Workplace Fairness Act Introduced in 105th Congress
Bilbray Proposal Fights Employment Discrimination Against All Americans
(WASHINGTON) Rep. Brian Bilbray (R-CA) reintroduced the Workplace Fairness Act on March 6, which he originally introduced in the 104th Congress. The bill, which is co-sponsored by Rep. Steve Horn (R-CA), Rep. Sue Kelly (R-NY), Rep. Jim Kolbe (R-AZ), Rep. Sherwood Boehlert (R-NY), Rep. Jim Traficant (D-OH) and Rep. Albert Wynn (D-MD), a member of the Congressional Black Caucus, would prohibit employment discrimination on any basis other than "qualities pertaining to job performance" for all Americans, including gays and lesbians.
Log Cabin Republicans praised the introduction of WFA as a bold, bi-partisan effort in Congress which would address employment discrimination against gay and lesbian Americans.
"We believe that merit should be the only basis for employment in America, and things such as race, sex, religion and sexual orientation should not be a consideration," said Richard Tafel, executive director of Log Cabin Republicans. "In most communities across the country, gays and lesbians have no protections at all against employment discrimination. The Workplace Fairness Act would ensure that all Americans, including gays and lesbians, are judged only on their merits and qualifications."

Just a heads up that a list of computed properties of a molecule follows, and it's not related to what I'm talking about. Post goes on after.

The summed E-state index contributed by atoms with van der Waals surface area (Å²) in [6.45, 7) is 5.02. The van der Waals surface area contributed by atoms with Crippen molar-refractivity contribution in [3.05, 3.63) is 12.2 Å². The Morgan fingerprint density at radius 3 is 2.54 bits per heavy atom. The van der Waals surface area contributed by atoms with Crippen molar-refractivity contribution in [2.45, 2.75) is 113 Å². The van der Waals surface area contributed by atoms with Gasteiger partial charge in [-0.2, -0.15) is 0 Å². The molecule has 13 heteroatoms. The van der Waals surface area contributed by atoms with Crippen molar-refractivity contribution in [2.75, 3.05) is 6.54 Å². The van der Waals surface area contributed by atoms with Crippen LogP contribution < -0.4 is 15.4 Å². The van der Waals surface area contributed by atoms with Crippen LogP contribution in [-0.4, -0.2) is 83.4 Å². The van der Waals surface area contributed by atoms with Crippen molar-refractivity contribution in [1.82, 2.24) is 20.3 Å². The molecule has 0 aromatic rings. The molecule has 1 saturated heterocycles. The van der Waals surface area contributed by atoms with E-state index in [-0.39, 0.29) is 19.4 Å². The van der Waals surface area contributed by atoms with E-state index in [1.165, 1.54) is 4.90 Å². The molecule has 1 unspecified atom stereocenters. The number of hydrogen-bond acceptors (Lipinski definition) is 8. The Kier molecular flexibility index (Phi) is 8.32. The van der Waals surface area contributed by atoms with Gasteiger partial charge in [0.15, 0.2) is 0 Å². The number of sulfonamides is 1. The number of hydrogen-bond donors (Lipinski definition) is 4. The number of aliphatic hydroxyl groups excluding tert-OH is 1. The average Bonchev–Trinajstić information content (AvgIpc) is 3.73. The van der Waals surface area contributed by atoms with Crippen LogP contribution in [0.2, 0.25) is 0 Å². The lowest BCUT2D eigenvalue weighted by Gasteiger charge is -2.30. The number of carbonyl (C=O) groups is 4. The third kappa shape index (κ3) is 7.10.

In an innovative approach, Bilbray's bill would fight discrimination in a blanket fashion, rather than adding new protected classes under the traditional civil rights model. The bill enumerates "qualities pertaining to job performance," which includes employment history, ability, willingness to work, educational background, criminal records, conflicts of interest and other items. Different standards or treatment of employees and applicants on any other basis, such as sexual orientation, would be prohibited. WFA would not limit, amend or repeal any protected-class civil rights laws currently in force, but would complement them by availing the same protections to all other Americans.